My reasons for marrying are, first, that I think it a right thing for every clergyman in easy circumstances (like myself) to set the example of matrimony in his parish; secondly, that I am convinced that it will add very greatly to my happiness; and thirdly – which perhaps I ought to have mentioned earlier, that it is the particular advice and recommendation of the very noble lady whom I have the honour of calling patroness…she said, "Mr. Collins, you must marry. A clergyman like you must marry. Choose properly, choose a gentlewoman for my sake; and for your own, let her be an active, useful sort of person, not brought up high, but able to make a small income go a good way"…But the fact is, that being, as I am, to inherit this estate after the death of your honoured father (who, however, may live many years longer), I could not satisfy myself without resolving to choose a wife from among his daughters, that the loss to them might be as little as possible, when the melancholy event takes place – which, however, as I have already said, may not be for several years. This has been my motive, my fair cousin, and I flatter myself it will not sink me in your esteem. And now nothing remains for me but to assure you in the most animated language of the violence of my affection.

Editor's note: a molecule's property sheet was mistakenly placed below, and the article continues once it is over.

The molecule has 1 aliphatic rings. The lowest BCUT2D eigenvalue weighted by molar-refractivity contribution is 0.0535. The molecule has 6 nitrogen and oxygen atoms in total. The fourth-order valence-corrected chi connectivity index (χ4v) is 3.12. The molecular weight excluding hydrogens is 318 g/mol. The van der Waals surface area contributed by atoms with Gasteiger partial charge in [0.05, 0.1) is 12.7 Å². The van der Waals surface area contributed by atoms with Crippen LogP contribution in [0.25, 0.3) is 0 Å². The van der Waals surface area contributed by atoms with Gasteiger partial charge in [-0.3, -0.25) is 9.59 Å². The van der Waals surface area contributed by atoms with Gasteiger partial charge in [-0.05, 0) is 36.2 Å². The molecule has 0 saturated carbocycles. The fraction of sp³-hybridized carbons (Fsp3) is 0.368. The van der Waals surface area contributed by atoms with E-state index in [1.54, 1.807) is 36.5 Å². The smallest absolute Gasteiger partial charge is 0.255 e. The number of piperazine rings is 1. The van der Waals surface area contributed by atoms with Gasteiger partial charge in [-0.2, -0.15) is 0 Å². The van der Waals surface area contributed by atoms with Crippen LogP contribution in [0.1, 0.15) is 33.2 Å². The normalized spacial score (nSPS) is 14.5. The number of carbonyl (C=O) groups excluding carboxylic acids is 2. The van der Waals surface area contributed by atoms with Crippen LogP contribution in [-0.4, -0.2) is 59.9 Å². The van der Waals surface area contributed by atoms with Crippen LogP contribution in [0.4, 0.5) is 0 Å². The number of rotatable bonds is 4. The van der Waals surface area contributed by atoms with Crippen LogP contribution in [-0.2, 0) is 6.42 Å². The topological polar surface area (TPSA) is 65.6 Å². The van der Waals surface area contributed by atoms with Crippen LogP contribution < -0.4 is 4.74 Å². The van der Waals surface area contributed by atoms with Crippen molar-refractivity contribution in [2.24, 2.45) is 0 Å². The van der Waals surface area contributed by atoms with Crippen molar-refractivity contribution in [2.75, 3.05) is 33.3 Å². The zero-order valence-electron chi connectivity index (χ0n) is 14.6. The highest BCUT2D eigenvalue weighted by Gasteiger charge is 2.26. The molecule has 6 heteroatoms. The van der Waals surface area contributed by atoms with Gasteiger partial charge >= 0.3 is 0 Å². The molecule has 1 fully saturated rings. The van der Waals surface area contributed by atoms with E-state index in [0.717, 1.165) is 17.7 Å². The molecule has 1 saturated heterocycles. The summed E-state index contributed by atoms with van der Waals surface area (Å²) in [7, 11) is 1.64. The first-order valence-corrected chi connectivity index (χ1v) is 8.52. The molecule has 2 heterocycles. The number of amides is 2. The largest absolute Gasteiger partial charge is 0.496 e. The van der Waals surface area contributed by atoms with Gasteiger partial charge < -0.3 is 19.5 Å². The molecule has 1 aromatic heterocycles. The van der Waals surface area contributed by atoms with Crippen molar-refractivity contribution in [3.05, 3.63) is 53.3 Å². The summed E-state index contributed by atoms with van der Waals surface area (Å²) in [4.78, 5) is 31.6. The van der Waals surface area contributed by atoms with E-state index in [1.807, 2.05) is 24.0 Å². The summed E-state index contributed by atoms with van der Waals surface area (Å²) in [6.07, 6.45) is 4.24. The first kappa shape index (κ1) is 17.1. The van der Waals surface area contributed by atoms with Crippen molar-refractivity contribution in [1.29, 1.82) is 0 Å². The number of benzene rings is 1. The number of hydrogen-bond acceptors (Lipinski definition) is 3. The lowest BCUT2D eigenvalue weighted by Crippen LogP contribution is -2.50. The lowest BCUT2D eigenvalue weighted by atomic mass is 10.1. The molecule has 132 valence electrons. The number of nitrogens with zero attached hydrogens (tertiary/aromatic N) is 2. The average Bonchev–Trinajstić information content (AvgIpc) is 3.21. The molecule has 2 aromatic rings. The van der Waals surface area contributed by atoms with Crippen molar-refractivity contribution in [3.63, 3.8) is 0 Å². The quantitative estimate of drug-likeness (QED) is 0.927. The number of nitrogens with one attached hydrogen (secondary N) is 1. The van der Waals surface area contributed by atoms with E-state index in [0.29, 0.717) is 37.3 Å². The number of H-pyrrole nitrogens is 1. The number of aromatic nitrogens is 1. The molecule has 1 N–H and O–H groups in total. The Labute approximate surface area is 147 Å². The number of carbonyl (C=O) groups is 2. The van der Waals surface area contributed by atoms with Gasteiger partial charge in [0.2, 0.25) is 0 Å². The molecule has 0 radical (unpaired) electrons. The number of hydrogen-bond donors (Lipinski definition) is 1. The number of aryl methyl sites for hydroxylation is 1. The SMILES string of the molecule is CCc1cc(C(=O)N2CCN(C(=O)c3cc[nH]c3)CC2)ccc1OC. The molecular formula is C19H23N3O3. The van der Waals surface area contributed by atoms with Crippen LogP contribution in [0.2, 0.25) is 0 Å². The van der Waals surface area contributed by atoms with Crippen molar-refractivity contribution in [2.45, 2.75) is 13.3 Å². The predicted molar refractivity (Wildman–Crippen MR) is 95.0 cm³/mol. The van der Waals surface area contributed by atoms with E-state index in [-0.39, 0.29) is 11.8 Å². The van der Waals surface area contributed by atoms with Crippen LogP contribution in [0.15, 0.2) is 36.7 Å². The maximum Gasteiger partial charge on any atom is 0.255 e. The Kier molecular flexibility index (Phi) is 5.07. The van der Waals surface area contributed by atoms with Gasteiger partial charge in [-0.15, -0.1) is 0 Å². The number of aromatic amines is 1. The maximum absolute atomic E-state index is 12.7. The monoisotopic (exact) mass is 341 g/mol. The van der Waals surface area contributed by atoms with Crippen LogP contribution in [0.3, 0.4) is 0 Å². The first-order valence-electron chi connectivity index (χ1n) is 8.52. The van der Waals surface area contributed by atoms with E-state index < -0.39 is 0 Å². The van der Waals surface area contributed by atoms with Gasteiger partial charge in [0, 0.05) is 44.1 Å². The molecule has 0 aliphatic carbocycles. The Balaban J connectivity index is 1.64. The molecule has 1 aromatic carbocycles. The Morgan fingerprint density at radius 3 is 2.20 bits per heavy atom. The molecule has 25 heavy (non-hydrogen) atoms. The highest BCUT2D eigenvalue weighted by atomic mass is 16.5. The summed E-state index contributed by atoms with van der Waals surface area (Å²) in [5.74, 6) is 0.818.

– Jane Austen

Pride and Prejudice, Chapter 19. Mr. Collins’s lack of self-awareness is astonishing as he corners an obviously uninterested Elizabeth to propose. Setting out his reasons for wanting to marry her, there is not one mention of love and it is mostly about why it would be good for him. He believes that he should marry because it sets a good example for a clergyman, it will add to his happiness, and Lady Catherine de Bourgh has told him to marry a "useful sort of person…able to make a small income go a good way." For good measure he also mentions that since he is to inherit Mr. Bennet’s estate, he would like to minimize the family’s loss by marrying one of his daughters. Finally with great irony he laughably assures Elizabeth of his "violence of my affection" for her. Austen is mocking Mr. Collins here. She is using him as a satirical figure to comment on loveless marriages, where people wed for all kinds of ridiculous reasons other than love.